Sunday, December 1, 2013

Bi: Notes for a Bisexual Revolution by Shiri Eisner

Bi: Notes for a Bisexual RevolutionBi: Notes for a Bisexual Revolution by Shiri Eisner

Depicted as duplicitous, traitorous, and promiscuous, bisexuality has long been suspected, marginalized, and rejected by both straight and gay communities alike.

Bi takes a long overdue, comprehensive look at bisexual politics—from the issues surrounding biphobia/monosexism, feminism, and transgenderism to the practice of labeling those who identify as bi as either "too bisexual” (promiscuous and incapable of fidelity) or "not bisexual enough” (not actively engaging romantically or sexually with people of at least two different genders). In this forward-thinking and eye-opening book, feminist bisexual and genderqueer activist Shiri Eisner takes readers on a journey through the many aspects of the meanings and politics of bisexuality, specifically highlighting how bisexuality can open up new and exciting ways of challenging social convention.

Informed by feminist, transgender, and queer theory, as well as politics and activism, Bi is a radical manifesto for a group that has been too frequently silenced, erased, and denied—and a starting point from which to launch a bisexual revolution. (blurb from Goodreads)

Rating: PG-13, 4 stars
Trigger warnings: see review

This book took me a long time to get through, but not because I didn’t like it. I found it absolutely fascinating. The problem was, with school and all, I often found it hard to focus while I was reading it. In those moments, I would call it fascinating, but dense. From the perspective I have now, from having finished it over Thanksgiving break, I recognize that it wasn’t so much that it was dense, but more that it was more similar to the books I was reading for classes than the books I read for fun. So it took me awhile, but that wasn’t a bad thing.

In a way, I’m glad it took me so long to finish this book, because that gave me plenty of time to process. When it comes to ideological stances, I find that I often either accept or reject the whole of the ideology almost immediately. Not so with this book. I found there were things I definitely agreed with, but there were also things that I definitely disagreed with, and there were even things that I was (and am) on the fence about. It wasn’t comfortable, but I’m glad about that. This isn’t supposed to be a comfortable book. It asks tough questions about what it means to be bisexual, and the answers are no more comfortable than the questions.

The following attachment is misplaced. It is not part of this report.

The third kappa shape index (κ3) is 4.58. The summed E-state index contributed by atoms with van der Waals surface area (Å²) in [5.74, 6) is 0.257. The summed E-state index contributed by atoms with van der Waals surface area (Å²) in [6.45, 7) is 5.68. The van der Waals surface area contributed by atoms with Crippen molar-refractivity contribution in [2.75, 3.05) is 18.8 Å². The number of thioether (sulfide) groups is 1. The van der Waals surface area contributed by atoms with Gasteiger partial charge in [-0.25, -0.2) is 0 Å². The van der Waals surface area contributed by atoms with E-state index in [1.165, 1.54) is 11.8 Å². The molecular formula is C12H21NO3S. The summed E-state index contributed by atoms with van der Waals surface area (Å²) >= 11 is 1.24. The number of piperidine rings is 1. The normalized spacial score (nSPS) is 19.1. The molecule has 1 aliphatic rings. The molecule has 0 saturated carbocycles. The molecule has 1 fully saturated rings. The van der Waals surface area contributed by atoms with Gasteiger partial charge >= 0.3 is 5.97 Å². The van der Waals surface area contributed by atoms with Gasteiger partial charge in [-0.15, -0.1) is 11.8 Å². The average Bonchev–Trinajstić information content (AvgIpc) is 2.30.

This book was incredibly user-friendly. Like many textbooks from my primary school days, it highlighted “vocabulary words” right in the text and defined them in a separate box on the same page. This is very handy for people who might not be familiar with feminist and queer jargon. Trigger warnings were placed before the sections of the book that were relevant, even down to the paragraph, and there were additional “warnings” placed at the end of the triggering sections. I absolutely loved this idea, and I wish more writers (or editors?) took this approach. The availability of trigger warnings within the text is why I didn’t include them above (mostly because I’m slightly lazy and didn’t want to look up specific trigger warnings, because many of them were very specific). All I can say is that Eisner covered her bases when it comes to potentially triggering passages.

One aspect of the book that I definitely have mixed feelings about is the type of parallels she draws between bisexuality and other social issues/oppressed groups. While Eisner always makes clear that true parallels really don’t exist, and that one oppressed group isn’t better/worse off than any other (because you can’t compare them like that), she does often compare the bisexual movement to other movements, and she often chooses movements that she has connections to or experience with, such as trans* movements and movements specific to Israel/Occupied Palestine. This is where the mixed feelings come in. It was often hard for me to make the connections, because she used movements that I really have no familiarity with. This frustrated me, but I also recognize that Eisner isn’t an American author, so it wouldn’t even make sense for her to solely use American social movements, not to mention the fact that movements besides mainstream American social movements deserve attention. I recognize that my frustration comes from a place of privilege, and part of me enjoyed learning about social movements that I really had no prior knowledge of. But I was also frustrated quite a bit. Hence my mixed feelings.

Overall, this book is an excellent, both for bisexuals and those who identify on the queer spectrum, but also for feminists and anyone who is open to learning about bisexual issues. Be prepared to be uncomfortable while reading, maybe even angry--but hopefully you’ll take that discomfort the way I did by appreciating how relevant it is to the discussion this book is starting.

Note: I received a free ebook copy for review, but I also purchased a copy when I was financially able to. 

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